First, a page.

The Engineering Lifestyle, Part I

Work. It's all fun and games until someone loses an eye, right? That saying may be well suited for some industries, such as professional sports and knitting, but in the technically driven industry of software engineering it isn't quite accurate. Instead, the saying would be something like “All work and no play makes Jack a dull boy…” This is the challenge of the work we engineers have self-selected for ourselves. There is always some aspect of the job that is dull and mundane, and overcoming this to still achieve great things is often a problem that software companies face. How do you keep your engineers happy and engaged? How do you provide them the freedom and autonomy to innovate, yet still meet business objectives and needs?

Taking a cue from Google and their 80/20 rule, we here at ReadyTalk implemented an R&D concept that we refer to as ReadyTalk Labs. In case you haven't heard or have been living under a rock, Google's 80/20 rule is where an engineer gets to essentially spend 20% of their time working on their own thing (but still company related) and 80% of their time working on Google things. Their 20% time could be spent on almost anything across the company that they are passionate about, but often it ends up having a direct impact on the product. Things like GMail, AdSense and Google News were born from the 80/20 concept.

Our implementation of Labs began as 20% of each iteration. Our scrum teams work in 2-week iterations, so 2 days of every iteration could be spent on ReadyTalk Labs work. This continued for several months, but what we found when we looked back at how it was progressing was that we had not appropriately solved the problem. The challenge we saw in our implementation came down to the basic human challenge of balancing one's time. The engineers were challenged to be available to help work on production issues, or lend a hand to other engineers yet still carve out those 16 hours of Labs time. This usually resulted in engineers actually skipping that Labs time altogether.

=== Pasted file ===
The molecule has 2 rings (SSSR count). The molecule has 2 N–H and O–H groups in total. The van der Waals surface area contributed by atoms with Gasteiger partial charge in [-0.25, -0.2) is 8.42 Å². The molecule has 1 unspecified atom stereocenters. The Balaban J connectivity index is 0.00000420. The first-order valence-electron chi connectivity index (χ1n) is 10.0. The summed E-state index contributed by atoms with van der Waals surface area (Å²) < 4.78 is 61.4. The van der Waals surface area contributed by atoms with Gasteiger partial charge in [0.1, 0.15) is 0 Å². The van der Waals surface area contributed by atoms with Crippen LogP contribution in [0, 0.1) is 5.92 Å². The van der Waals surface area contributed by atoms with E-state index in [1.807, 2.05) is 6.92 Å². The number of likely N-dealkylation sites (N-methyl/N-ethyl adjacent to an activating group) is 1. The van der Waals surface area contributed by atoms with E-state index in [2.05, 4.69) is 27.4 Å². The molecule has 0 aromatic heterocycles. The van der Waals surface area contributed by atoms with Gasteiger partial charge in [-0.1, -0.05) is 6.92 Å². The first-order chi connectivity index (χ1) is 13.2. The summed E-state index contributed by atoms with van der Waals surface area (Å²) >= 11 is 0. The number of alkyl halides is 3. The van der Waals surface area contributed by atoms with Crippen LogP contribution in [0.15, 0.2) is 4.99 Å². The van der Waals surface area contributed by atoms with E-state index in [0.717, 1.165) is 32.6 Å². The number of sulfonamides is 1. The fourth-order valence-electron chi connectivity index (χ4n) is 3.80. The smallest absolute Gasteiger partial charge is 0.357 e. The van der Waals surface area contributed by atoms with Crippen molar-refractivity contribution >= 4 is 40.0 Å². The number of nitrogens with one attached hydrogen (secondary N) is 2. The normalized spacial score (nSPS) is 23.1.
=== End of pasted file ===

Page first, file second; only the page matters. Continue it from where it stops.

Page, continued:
So we dove into brainstorming this problem once more, and emerged with a much better implementation of RT Labs. What we chose to do was allow every scrum team to take every 5th iteration as a Labs iteration. It still boils down to 20% of their time, but what this allows is for the teams to really focus on something substantial in their Labs time. It also helps to set expectations with the Product team, so they know that a team that is on their Labs iteration will not be committing to any product driven work for that iteration, which solves the problem of forcing the team to prioritize their own innovation time against product requests. We originally staggered each teams Labs iteration so that at any given time only 1 team for a given product line was working on labs stuff. We have since modified this so that all teams Labs iterations align as much as possible, to allow for more cross-team labs work to occur. You can read more about our Labs time in a recent Denver Post article, "Labs" time elicits ideas at ReadyTalk.

In this day and age, when technology is advancing so quickly and every company is trying to find that next big thing that will launch them into the stratosphere, keeping your top talent happy and engaged should be priority number one. How are you or your company achieving this goal?

Jason Collins (aka JC) is the VP of Engineering at ReadyTalk and the self-appointed Chief Happiness Officer. He's been either writing code or managing engineers for nearly 15 years and has a passion for technology and agile development practices. The happiness of the engineering team is his top priority and he can usually be found wearing a ReadyTalk cape and the infamous "idea helmet" around the office to help keep people entertained. When he's not hanging out with his work family, he's at home with his wife and four boys doing all sorts of geeky things, like playing video games and watching campy Sci-Fi and Action flicks.

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